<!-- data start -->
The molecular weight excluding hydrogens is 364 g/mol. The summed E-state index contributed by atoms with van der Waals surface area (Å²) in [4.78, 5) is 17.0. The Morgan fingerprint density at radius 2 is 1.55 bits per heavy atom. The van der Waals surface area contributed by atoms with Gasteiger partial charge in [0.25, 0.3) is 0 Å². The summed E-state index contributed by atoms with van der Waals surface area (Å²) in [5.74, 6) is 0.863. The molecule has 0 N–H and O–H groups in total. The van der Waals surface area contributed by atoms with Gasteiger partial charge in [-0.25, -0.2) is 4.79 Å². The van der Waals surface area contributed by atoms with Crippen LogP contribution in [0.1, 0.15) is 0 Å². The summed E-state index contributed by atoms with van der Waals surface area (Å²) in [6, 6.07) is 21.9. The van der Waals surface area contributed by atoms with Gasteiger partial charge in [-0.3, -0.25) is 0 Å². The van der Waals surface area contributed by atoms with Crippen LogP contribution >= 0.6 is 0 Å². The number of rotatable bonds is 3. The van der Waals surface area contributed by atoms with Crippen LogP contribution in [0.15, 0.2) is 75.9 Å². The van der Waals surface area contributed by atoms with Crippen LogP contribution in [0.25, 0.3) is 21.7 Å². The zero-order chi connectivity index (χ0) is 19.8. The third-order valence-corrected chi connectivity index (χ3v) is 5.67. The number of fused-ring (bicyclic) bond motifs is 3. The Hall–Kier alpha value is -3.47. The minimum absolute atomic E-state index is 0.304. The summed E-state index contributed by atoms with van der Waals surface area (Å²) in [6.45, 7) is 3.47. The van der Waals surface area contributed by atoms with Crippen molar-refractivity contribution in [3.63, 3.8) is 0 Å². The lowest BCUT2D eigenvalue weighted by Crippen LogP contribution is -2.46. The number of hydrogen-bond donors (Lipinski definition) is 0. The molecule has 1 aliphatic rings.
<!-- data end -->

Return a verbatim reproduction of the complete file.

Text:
The molecular weight excluding hydrogens is 364 g/mol. The summed E-state index contributed by atoms with van der Waals surface area (Å²) in [4.78, 5) is 17.0. The Morgan fingerprint density at radius 2 is 1.55 bits per heavy atom. The van der Waals surface area contributed by atoms with Gasteiger partial charge in [0.25, 0.3) is 0 Å². The summed E-state index contributed by atoms with van der Waals surface area (Å²) in [5.74, 6) is 0.863. The molecule has 0 N–H and O–H groups in total. The van der Waals surface area contributed by atoms with Gasteiger partial charge in [-0.25, -0.2) is 4.79 Å². The van der Waals surface area contributed by atoms with Crippen LogP contribution in [0.1, 0.15) is 0 Å². The summed E-state index contributed by atoms with van der Waals surface area (Å²) in [6, 6.07) is 21.9. The van der Waals surface area contributed by atoms with Gasteiger partial charge in [-0.3, -0.25) is 0 Å². The van der Waals surface area contributed by atoms with Crippen LogP contribution >= 0.6 is 0 Å². The number of rotatable bonds is 3. The van der Waals surface area contributed by atoms with Crippen LogP contribution in [0.15, 0.2) is 75.9 Å². The van der Waals surface area contributed by atoms with Crippen LogP contribution in [0.25, 0.3) is 21.7 Å². The zero-order chi connectivity index (χ0) is 19.8. The third-order valence-corrected chi connectivity index (χ3v) is 5.67. The number of fused-ring (bicyclic) bond motifs is 3. The Hall–Kier alpha value is -3.47. The minimum absolute atomic E-state index is 0.304. The summed E-state index contributed by atoms with van der Waals surface area (Å²) in [6.45, 7) is 3.47. The van der Waals surface area contributed by atoms with Crippen molar-refractivity contribution in [3.63, 3.8) is 0 Å². The lowest BCUT2D eigenvalue weighted by Crippen LogP contribution is -2.46. The number of hydrogen-bond donors (Lipinski definition) is 0. The molecule has 1 aliphatic rings.